Steroid receptors
Steroid receptors are a subclass of nuclear receptors, located primarily within the cytosol. In the absence of steroid hormone, the receptors cling together in a complex called aporeceptor complex, which also contains chaperone proteins[?] (also known as heatshock proteins[?] or Hsps). The Hsps are necessary to activate the receptor by assisting the protein to fold in a way such that the signal sequence[?] which enables its passage into the nucleus is accessible.
Steroid receptors can also have a repressive effect on gene expression, when their transactivation domain is hidden so it cannot activate transcription. Furthermore, steroid receptor activity can be enhanced by phosphorylation of serine residues at their N-terminal end, as a result of another signal transduction pathway, for example, a by a growth factor. This behaviour is called crosstalk.
RXR- and orphan-receptors
These nucleric receptors can be activated by
  • a classic endocrine-synthesized hormone that entered the cell by diffusion.
  • a hormone that was build within the cell (for example, retinol) from a precursor[?] or prohormone[?], which can be brought to the cell through the bloodstream.
  • a hormone that was completely synthesized within the cell, for example, prostaglandin.
These receptors are located in the nucleus and are not accompanied by chaperone proteins. In the absence of hormone, they bind to their specific DNA sequence, repressing the gene. Upon activation by the hormone, they activate the transcription of the gene they were repressing.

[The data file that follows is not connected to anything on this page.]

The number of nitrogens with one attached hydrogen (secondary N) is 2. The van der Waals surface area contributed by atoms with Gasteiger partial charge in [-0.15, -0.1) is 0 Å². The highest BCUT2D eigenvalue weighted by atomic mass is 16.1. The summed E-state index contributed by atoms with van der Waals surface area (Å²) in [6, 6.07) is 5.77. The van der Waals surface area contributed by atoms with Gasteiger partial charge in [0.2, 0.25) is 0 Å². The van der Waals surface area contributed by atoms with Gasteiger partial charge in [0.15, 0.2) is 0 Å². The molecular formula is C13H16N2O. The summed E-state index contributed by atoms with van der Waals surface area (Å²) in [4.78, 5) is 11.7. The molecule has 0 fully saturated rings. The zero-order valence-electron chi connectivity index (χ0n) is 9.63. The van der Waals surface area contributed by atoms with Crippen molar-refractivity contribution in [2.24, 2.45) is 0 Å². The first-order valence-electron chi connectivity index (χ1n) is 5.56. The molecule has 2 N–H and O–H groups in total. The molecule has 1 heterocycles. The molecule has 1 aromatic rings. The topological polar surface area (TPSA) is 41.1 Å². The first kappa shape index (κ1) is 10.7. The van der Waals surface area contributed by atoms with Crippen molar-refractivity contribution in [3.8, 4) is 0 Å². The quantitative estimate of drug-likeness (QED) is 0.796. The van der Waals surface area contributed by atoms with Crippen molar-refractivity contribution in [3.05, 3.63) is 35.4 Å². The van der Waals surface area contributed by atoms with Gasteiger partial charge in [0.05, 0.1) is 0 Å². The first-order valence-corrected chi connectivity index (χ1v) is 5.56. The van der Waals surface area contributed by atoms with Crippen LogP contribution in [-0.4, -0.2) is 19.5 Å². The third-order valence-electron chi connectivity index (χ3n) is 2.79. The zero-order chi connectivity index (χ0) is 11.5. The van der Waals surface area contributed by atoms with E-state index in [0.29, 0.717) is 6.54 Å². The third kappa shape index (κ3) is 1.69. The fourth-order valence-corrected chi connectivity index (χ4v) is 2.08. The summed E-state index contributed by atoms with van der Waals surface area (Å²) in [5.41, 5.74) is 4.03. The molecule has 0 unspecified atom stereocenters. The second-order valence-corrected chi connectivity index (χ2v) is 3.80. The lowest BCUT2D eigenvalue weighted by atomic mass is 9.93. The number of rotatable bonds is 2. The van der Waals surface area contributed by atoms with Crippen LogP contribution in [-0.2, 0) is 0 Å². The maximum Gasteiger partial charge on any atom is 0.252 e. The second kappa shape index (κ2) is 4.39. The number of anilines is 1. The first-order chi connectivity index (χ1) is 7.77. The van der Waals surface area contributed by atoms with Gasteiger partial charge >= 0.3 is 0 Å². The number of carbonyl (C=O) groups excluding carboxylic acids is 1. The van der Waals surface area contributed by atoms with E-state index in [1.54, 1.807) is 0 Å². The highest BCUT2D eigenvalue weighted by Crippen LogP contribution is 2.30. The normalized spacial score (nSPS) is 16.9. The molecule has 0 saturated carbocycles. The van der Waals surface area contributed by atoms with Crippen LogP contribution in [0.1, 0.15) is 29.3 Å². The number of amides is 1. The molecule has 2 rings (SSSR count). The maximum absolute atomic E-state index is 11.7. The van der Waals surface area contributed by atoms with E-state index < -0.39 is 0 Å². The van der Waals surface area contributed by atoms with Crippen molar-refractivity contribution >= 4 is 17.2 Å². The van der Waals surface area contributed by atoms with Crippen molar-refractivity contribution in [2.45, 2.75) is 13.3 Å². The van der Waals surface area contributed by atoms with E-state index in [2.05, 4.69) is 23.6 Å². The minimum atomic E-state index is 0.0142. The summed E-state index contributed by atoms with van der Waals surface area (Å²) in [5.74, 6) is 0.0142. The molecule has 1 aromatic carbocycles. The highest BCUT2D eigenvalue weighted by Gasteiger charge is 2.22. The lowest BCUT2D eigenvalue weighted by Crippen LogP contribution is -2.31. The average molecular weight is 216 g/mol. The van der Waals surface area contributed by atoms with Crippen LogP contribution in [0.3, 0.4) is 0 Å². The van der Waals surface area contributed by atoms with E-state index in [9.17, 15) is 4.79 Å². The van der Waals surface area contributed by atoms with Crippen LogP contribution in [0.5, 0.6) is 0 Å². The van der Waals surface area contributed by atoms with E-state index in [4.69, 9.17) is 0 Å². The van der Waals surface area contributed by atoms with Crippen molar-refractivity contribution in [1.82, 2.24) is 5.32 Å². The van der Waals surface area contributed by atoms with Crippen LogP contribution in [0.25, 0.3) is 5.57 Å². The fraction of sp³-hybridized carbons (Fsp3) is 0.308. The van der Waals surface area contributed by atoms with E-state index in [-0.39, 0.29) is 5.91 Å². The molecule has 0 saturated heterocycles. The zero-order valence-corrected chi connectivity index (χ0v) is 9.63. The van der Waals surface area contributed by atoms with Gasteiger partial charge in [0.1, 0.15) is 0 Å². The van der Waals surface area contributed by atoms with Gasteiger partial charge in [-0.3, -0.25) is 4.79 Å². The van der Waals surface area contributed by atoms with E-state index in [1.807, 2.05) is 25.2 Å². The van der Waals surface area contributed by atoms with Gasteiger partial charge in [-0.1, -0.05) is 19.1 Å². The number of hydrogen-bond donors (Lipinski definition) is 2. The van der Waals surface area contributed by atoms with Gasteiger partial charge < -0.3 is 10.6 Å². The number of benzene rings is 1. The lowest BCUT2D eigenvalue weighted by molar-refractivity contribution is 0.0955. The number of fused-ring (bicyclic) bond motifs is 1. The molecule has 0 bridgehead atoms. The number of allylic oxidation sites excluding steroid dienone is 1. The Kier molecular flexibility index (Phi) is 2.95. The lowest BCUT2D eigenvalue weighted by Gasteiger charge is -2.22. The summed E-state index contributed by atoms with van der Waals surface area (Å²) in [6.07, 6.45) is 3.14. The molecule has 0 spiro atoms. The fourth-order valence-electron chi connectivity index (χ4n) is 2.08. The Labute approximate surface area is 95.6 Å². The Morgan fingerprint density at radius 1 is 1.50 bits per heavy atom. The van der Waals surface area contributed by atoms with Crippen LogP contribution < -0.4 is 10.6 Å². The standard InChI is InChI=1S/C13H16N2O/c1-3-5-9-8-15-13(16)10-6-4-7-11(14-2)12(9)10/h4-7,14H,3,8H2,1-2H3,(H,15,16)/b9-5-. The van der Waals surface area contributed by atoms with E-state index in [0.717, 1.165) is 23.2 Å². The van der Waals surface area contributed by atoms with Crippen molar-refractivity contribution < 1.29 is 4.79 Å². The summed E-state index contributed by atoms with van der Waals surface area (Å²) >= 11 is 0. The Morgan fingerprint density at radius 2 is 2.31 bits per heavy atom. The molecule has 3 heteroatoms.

Signal amplification A principle of signal transduction is the signal amplification. A single or a few hormone molecules can induce an enzymatic reaction that affect many substrates. The amplification can occur at several points of the signal pathway.

Signal amplification at the transmembrane hormone receptor

A receptor that has been activated by a hormone can activate many downstream effector proteins. For example, a rhodopsin molecule in the plasma membrane of a retina cell in the eye that was activated by a photon can activate up to 2000 effector molecules (in this case, transducin[?]) per second. The total strength of signal amplification by a receptor is determined by:
  • The lifetime of the hormone-receptor-complex. The more stable the hormone-receptor-complex is, the less likely the hormone dissociates from the receptor, the longer the receptor will remain active, thus activate more effector proteins.
  • The amount and lifetime of the receptor-effector protein-complex. The more effector protein is available to be activated by the receptor, and the faster the activated effector protein can dissociate from the receptor, the more effector protein will be activates in the same amount of time.
  • Deactivation of the activated receptor. A receptor that is engaged in a hormone-receptor-complex can be deactivated, either by covalent modification (for example, phosphorylation), or by internalization (see ubiquitin).
Intracellular signal transduction Intracellular signal transduction is largely carried out by second messenger molecules.

Ca2+ as a second messenger

Ca2+ acts as a signal molecule within the cell. This works by tightly limiting the time and space when Ca2+ is free (and therefore, active). Therefore, the concentration of free Ca2+ within the cell is usually very low; it is stored within organelles, usually the endoplasmic reticulum (sarcoplasmic reticulum[?] in muscle cells), where it is bound to molecules like calreticulin.